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Astonishingly, and despite these sad facts, there is no concrete government action plan on the horizon to deal with this urgent and growing health care challenge, a challenge that has been further exposed by Covid-19.

Covid-19 has not caused this problem. It has merely brought into sharp focus just how neglected and vulnerable people with dementia and their families really are.

Across the country, local Alzheimers organisations provide help to their communities in the form of services like support and activity groups, day programmes and Cognitive Stimulation Therapy (CST).

These services are a lifeline for many. But the outbreak of Covid-19 means that until its safe, these can no longer take place in a face to face capacity. In fact, many older people have already been staying home for longer than the formal lockdown period, and will likely need to do so for some time yet.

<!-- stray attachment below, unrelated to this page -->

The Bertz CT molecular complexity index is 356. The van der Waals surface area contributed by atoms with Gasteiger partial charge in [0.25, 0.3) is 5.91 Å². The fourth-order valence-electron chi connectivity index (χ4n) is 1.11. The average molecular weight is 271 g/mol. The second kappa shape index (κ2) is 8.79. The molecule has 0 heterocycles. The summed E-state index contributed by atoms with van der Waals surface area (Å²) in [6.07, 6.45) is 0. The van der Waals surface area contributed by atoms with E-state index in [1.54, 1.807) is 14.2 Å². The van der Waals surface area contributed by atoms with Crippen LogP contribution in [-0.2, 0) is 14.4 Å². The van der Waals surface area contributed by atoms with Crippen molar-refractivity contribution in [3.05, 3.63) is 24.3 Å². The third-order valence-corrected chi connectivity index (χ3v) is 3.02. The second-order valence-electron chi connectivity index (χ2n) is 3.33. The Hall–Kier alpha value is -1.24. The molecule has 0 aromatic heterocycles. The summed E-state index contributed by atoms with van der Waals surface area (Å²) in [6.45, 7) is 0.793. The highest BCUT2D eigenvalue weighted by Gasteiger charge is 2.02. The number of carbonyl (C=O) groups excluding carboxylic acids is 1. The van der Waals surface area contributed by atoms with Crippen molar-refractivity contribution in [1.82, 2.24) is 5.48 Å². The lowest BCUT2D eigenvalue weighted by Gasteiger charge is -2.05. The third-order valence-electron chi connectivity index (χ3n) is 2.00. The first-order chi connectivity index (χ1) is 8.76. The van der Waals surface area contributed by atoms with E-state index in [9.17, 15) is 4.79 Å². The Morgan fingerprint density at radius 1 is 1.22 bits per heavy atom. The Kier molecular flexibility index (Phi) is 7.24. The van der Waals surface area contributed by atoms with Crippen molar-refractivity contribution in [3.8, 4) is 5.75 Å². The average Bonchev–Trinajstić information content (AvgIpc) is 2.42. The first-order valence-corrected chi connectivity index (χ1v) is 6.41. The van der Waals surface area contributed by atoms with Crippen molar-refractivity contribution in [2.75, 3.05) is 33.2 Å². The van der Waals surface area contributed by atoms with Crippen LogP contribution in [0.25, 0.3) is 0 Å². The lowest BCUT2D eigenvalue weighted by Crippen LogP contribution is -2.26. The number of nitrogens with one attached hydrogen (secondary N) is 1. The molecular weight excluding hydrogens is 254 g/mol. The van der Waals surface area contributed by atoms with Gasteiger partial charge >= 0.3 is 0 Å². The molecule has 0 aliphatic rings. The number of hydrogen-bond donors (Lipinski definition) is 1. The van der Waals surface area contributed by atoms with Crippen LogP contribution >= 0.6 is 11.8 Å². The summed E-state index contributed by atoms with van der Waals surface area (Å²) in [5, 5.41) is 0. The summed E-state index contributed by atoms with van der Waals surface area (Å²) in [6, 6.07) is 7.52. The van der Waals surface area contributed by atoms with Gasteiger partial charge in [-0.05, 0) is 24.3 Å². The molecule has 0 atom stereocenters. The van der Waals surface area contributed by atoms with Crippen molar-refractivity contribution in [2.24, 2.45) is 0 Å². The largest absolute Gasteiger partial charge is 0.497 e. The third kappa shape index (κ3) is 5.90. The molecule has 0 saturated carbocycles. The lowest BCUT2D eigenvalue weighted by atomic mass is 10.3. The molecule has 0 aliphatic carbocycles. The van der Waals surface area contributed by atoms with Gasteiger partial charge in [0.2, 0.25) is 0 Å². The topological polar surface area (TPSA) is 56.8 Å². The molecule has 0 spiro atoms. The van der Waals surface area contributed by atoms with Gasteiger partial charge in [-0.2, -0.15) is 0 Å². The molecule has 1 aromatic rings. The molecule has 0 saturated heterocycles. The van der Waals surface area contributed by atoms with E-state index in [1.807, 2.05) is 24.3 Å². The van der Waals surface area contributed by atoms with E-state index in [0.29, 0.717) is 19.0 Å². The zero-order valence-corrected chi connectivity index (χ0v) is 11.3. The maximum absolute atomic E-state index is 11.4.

If the Covid-19 crisis has any upside, it’s the fact that, for the first time in decades, the plight of older people is receiving long-overdue attention and concern. And it is encouraging to hear that the community is stepping up and finding innovative ways to help. But we’ve still got a long way to go on our journey. As lockdown restrictions ease and life starts to get back to normal for lots of us, wouldn’t it be great if doing more and better for older and more vulnerable people in our communities could be more than a blip on the nation’s radar?